Anti-shah graffiti in Tehran on January 13, 1979, three days before Iran's last monarch goes into exile
On January 16, 1979, the pro-western Shah Mohammad Reza Pahlavi went into exile and ended 2,500 years of monarchy.
It was the end of a reign of almost four decades and a pivotal moment in the revolution that an Islamic republic installed and rocked the Middle East.
After a stay in several countries, the shah ended up in Cairo, where he died on July 27, 1980.
Here is the story of AFP, translated from the original French, of the day on which he left his homeland.
– The Shah leaves Iran –
TEHERAN, January 16, 1979 (AFP) – Iran is at a crossroads. With tears in their eyes, the shah and his wife left at 0945 GMT Tehran on Tuesday for a journey that, according to observers, they can never return.
A few hours earlier the parliament had voted as Prime Minister Shapour Bakhtiar, who now held the country. But how long?
"I am very tired," said the sovereign, before he boarded the "Shahin" – a sky blue-white Boeing 707 that he himself controls.
It was to drop him off at 1330 GMT in Aswan in Upper Egypt, where the imperial couple will be the guests of President Anwar Sadat before going to the United States after a brief stopover in a European country.
– Discreet departure –
Iran & # 39; s Shah Mohammad Reza Pahlavi and his wife Farah Diba in Marrakesh on January 24, 1979, a few days after they went into exile
It is discrete that the Shah of Iran, for the second time since joining the throne in 1941, has taken the road to exile. He underwent a first exile in 1953, during the reign of Prime Minister Mohammad Mossadegh.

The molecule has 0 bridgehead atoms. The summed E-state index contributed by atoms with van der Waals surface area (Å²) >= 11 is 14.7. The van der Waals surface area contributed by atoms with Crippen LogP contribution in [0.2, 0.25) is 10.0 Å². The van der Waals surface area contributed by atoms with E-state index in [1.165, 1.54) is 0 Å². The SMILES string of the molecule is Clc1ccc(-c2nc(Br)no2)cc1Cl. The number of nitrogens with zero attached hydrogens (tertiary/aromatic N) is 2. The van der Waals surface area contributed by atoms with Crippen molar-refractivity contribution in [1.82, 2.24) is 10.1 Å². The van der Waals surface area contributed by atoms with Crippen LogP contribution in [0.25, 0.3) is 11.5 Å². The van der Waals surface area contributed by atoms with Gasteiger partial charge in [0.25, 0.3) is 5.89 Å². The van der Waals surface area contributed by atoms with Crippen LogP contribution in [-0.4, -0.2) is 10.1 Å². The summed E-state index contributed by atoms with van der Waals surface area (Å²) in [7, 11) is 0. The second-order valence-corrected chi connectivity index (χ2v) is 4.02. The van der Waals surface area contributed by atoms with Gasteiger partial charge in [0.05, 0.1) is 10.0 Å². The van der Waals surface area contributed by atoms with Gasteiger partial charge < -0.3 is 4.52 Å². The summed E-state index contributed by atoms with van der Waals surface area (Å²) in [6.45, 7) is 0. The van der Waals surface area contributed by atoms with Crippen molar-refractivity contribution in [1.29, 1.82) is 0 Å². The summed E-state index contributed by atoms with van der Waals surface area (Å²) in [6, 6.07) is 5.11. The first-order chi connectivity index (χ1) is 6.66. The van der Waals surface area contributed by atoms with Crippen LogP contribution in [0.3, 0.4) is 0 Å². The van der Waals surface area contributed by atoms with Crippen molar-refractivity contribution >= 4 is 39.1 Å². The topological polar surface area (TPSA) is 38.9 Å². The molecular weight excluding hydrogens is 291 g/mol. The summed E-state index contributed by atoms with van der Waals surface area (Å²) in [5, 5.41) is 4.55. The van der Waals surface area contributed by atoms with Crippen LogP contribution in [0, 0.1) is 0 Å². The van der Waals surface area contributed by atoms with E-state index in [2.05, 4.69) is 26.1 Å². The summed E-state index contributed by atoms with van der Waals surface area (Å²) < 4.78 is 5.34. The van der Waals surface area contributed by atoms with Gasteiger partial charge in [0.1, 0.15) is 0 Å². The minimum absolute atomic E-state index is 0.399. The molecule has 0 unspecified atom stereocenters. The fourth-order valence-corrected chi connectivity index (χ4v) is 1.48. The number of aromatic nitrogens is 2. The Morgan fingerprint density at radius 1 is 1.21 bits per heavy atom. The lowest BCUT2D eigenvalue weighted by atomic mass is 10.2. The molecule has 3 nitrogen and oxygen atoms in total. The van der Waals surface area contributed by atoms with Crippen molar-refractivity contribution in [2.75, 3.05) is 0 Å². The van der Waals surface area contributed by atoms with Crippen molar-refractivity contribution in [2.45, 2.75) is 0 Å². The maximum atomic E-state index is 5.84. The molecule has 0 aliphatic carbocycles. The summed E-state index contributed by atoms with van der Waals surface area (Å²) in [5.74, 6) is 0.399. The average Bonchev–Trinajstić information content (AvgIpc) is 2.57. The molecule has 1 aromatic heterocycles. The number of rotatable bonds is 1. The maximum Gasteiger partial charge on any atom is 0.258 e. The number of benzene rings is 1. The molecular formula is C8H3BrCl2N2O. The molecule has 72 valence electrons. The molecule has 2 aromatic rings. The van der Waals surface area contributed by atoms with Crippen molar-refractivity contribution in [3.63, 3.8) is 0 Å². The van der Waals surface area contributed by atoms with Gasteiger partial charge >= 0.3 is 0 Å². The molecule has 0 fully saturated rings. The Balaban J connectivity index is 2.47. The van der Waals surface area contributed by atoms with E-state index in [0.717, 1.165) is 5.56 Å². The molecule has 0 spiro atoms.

The only people who accompanied him to Tehran airport, guarded by a substantial contingent of soldiers, were figures near the court, some military officers and the prime minister, flanked by the speakers of both chambers of parliament.
A press conference held by the self-appointed "King of Kings" before he left was canceled at the last minute. The journalists were sent back to Tehran by a coach, with the exception of two of their Iranian counterparts and two official photographers who stayed on the scene.
Before he climbed the gangway, the shah, dressed in a blue suit, told the reporters: "What the country needs now is cooperation between all its inhabitants to put the economy back on track."
The Empress Farah Diba added with a trembling voice that she believed in her country.
When their plane disappeared into the gray sky, an adjutant said: "One battle is lost, but the war is not over yet."
– Jubilation –
In Tehran, as in the rest of the country, the shah's departure, announced on the radio, meant his final defeat.
"The shah is gone, long live (banished opposition leader Ruhollah) Khomeini," exclaimed demonstrators, who immediately ran into the streets of the capital while car tires blew.
Soldiers posted on official buildings and strategic crossings, a red carnation sometimes on their rifles, quietly watched the explosion of joy.
– Khomeini: on the road to & # 39; victory & # 39; –
Meanwhile, from his hometown in Neauphle-le-Chateau near Paris, the fiercest opponent of the Pahlavi dynasty, Ayatollah Khomeini, congratulated the Iranian people for "this first step" towards "victory".
But that victory, the Shiite leader added, would not lie in the abdication of the Shah but in the end of Iran's foreign rule. He called "in this historical time" about the Iranian people and army to prevent all attempts to disrupt the economy.
The Ayatollah also said that he would return to his country – where he was banned for 15 years – "on time".
In Aswan, the Iranian sovereigns stay in the Oberoi hotel, which is to house the important safety features that are available to them.
The rest of the Iranian royal family is already in the United States.
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